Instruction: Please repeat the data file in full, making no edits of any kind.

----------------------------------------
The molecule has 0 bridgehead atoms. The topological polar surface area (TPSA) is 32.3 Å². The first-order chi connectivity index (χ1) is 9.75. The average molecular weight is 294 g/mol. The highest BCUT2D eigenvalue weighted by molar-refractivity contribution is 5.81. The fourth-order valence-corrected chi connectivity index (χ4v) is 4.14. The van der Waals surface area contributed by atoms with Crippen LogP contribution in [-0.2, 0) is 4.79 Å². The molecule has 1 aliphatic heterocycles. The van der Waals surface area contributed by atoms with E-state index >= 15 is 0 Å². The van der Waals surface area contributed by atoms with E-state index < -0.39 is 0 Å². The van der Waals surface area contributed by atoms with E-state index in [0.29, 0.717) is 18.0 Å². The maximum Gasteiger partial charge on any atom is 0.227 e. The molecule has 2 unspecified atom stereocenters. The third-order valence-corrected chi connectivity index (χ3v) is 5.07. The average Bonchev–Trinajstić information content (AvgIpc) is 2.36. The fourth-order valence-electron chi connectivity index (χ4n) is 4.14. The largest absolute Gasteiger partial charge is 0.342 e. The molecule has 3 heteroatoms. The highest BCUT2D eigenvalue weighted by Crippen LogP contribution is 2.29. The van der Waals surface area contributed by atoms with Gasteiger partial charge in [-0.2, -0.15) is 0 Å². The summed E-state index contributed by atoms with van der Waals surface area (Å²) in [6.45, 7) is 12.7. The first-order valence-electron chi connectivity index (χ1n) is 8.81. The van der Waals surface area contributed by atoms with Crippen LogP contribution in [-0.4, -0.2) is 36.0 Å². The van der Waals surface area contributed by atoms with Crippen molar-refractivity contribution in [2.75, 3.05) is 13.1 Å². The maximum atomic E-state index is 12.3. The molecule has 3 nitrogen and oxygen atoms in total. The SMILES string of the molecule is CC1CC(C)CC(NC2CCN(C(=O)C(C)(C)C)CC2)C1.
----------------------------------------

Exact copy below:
The molecule has 0 bridgehead atoms. The topological polar surface area (TPSA) is 32.3 Å². The first-order chi connectivity index (χ1) is 9.75. The average molecular weight is 294 g/mol. The highest BCUT2D eigenvalue weighted by molar-refractivity contribution is 5.81. The fourth-order valence-corrected chi connectivity index (χ4v) is 4.14. The van der Waals surface area contributed by atoms with Crippen LogP contribution in [-0.2, 0) is 4.79 Å². The molecule has 1 aliphatic heterocycles. The van der Waals surface area contributed by atoms with E-state index >= 15 is 0 Å². The van der Waals surface area contributed by atoms with E-state index < -0.39 is 0 Å². The van der Waals surface area contributed by atoms with E-state index in [0.29, 0.717) is 18.0 Å². The maximum Gasteiger partial charge on any atom is 0.227 e. The molecule has 2 unspecified atom stereocenters. The third-order valence-corrected chi connectivity index (χ3v) is 5.07. The average Bonchev–Trinajstić information content (AvgIpc) is 2.36. The fourth-order valence-electron chi connectivity index (χ4n) is 4.14. The largest absolute Gasteiger partial charge is 0.342 e. The molecule has 3 heteroatoms. The highest BCUT2D eigenvalue weighted by Crippen LogP contribution is 2.29. The van der Waals surface area contributed by atoms with Gasteiger partial charge in [-0.2, -0.15) is 0 Å². The summed E-state index contributed by atoms with van der Waals surface area (Å²) in [6.45, 7) is 12.7. The first-order valence-electron chi connectivity index (χ1n) is 8.81. The van der Waals surface area contributed by atoms with Crippen LogP contribution in [-0.4, -0.2) is 36.0 Å². The van der Waals surface area contributed by atoms with Crippen molar-refractivity contribution in [2.75, 3.05) is 13.1 Å². The maximum atomic E-state index is 12.3. The molecule has 3 nitrogen and oxygen atoms in total. The SMILES string of the molecule is CC1CC(C)CC(NC2CCN(C(=O)C(C)(C)C)CC2)C1.